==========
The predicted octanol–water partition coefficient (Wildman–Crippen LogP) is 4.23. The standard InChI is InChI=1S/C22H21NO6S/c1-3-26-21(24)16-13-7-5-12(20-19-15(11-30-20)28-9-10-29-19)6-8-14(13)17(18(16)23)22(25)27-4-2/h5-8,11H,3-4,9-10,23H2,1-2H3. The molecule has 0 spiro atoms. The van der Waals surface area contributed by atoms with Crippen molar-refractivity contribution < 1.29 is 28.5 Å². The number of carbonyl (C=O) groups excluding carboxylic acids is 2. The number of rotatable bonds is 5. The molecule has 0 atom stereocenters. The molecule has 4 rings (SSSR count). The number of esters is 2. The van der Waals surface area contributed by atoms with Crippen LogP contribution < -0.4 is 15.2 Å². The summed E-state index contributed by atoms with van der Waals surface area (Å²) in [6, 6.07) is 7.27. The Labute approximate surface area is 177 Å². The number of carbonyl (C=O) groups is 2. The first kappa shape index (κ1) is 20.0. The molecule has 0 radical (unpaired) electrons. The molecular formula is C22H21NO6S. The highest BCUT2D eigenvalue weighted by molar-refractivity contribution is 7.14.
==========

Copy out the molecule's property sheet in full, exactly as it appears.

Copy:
The predicted octanol–water partition coefficient (Wildman–Crippen LogP) is 4.23. The standard InChI is InChI=1S/C22H21NO6S/c1-3-26-21(24)16-13-7-5-12(20-19-15(11-30-20)28-9-10-29-19)6-8-14(13)17(18(16)23)22(25)27-4-2/h5-8,11H,3-4,9-10,23H2,1-2H3. The molecule has 0 spiro atoms. The van der Waals surface area contributed by atoms with Crippen molar-refractivity contribution < 1.29 is 28.5 Å². The number of carbonyl (C=O) groups excluding carboxylic acids is 2. The number of rotatable bonds is 5. The molecule has 0 atom stereocenters. The molecule has 4 rings (SSSR count). The number of esters is 2. The van der Waals surface area contributed by atoms with Crippen LogP contribution < -0.4 is 15.2 Å². The summed E-state index contributed by atoms with van der Waals surface area (Å²) in [6, 6.07) is 7.27. The Labute approximate surface area is 177 Å². The number of carbonyl (C=O) groups is 2. The first kappa shape index (κ1) is 20.0. The molecule has 0 radical (unpaired) electrons. The molecular formula is C22H21NO6S. The highest BCUT2D eigenvalue weighted by molar-refractivity contribution is 7.14.